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I hope your garden is doing better than mine.
I’m still waiting for the first tomatoes to ripen and gave up on the corn. My neighbor says that squirrels got the corn but I think it was raccoons.
At any rate, every corn stalk was broken and some were strewn across the yard.
Corn and tomatoes are plentiful in supply at the stores if not in your garden. Some people think that corn is not nutritious but they may need updated information.
One-half cup of cooked corn contains only 90 calories, is low in fat and a good source of fiber and B vitamins.
Americans consume about 25 pounds of corn per person annually, most of it is frozen or canned.
Frozen or canned corn has about the same nutritional value as fresh.
When selecting corn, be sure the husks are green, tight and fresh looking. Pull the husk open to make sure the ear contains tightly packed rows of plump kernels. Large kernels at the tip show over maturity. If you pinch a kernel, milky juice should spurt out.
Store corn in a cool area, as warmth causes the sugar content of the corn to convert into starch and result in a less sweet product. Put corn in the refrigerator if storing for over a day.
Tomatoes taste great with corn or almost anything else in my opinion. I can eat tomatoes every meal, every day. Tomatoes complement many other vegetables. A medium size tomato contains only 25 calories and 20 mg of sodium. They are fat and cholesterol free, and a good source of potassium and vitamins A and C. They are also a good source of lycopene, a valuable antioxidant.
Tomatoes should be stored at room temperature until they have fully ripened. Keep them out of direct sunlight once picked or they will ripen unevenly. Tomatoes taste best if not refrigerated. Refrigerate them only if you can’t use them before they spoil. Chopped tomatoes can be frozen for use in sauces or other cooked dishes.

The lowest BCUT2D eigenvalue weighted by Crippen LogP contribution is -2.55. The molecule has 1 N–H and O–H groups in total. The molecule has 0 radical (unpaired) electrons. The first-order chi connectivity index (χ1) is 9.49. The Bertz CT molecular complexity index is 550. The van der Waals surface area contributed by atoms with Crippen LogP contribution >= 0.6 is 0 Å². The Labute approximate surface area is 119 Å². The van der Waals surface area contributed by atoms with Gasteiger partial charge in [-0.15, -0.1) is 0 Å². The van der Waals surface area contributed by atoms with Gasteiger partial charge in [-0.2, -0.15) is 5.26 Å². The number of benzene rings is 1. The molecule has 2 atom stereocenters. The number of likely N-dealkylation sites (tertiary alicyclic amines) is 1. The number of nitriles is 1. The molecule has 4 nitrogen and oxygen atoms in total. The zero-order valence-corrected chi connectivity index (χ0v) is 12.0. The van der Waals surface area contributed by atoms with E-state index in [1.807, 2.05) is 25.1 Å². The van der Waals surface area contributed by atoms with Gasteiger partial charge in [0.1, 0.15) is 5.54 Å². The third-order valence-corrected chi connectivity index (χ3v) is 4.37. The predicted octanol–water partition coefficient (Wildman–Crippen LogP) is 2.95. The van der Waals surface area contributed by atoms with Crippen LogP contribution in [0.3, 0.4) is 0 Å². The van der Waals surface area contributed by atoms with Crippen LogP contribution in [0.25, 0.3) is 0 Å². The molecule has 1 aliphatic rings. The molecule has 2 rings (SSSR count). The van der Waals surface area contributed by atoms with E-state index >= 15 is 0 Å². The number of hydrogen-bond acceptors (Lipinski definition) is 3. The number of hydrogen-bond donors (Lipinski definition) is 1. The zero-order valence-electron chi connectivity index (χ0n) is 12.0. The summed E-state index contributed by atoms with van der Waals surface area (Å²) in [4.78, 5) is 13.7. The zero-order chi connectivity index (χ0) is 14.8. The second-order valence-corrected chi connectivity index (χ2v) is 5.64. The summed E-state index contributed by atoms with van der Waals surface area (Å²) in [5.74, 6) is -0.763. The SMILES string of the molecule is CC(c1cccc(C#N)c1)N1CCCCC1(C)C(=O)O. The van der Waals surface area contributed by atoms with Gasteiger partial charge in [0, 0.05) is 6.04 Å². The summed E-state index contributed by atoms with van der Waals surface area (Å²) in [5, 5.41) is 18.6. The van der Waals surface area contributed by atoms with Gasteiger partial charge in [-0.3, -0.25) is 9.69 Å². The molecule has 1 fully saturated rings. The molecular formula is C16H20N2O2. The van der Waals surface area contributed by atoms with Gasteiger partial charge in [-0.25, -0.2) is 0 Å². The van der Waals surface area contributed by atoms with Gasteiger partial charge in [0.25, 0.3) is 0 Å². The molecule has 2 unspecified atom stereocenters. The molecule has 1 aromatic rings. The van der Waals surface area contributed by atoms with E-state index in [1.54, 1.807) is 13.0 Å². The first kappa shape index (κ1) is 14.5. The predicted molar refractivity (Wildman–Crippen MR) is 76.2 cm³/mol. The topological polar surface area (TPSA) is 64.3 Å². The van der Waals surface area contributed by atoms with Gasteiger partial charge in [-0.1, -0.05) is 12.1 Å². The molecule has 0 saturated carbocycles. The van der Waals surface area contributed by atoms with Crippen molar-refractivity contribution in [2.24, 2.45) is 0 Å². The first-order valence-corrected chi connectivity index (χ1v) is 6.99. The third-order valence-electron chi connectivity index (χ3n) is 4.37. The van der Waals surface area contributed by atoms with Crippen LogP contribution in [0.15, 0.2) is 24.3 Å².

Put tomatoes and corn together in this sensational casserole.
Summer Sensation Casserole
Makes 5 servings
(1/2 cup each)
4 strips turkey bacon
1/3 cup minced onion
3 Tablespoons diced green pepper
4 ears fresh sweet corn
1/2 teaspoon salt
1/8 teaspoon black pepper
1 teaspoon dried sweet basil
2 cups tomatoes, chopped
1/3 cup reduced fat shredded cheddar cheese
In a large skillet, cook turkey bacon until crisp.
Drain turkey bacon on paper towel, chop and put aside. Do not drain pan. Cook onion and green pepper in bacon drippings over medium heat until tender.
Cut corn from cob and add to onion and green pepper mixture in skillet. Add salt, black pepper, basil and tomatoes. Cook five to 10 minutes. Add chopped turkey bacon and cook and additional minute.
Pour skillet contents into a greased 1 1/2 quart casserole dish.
Top with shredded cheese.
Bake at 350 degrees for 30 minutes, or until cheese is melted and bubbling.
Nutrition Analysis: 160 calories, 7 g fat, 12.5 g saturated fat, 25 mg cholesterol, 680 mg sodium, 19 g carbohydrate, 3 g fiber, 7 g sugar, 8 g protein.
For more delicious recipes and information on preserving sweet corn or other “Kentucky Proud” fruits and vegetables, contact the Anderson County Extension Office or visit www.kentuckyproud.com
Joan Martin is an family and consumer sciences agent at the Anderson County Extension office.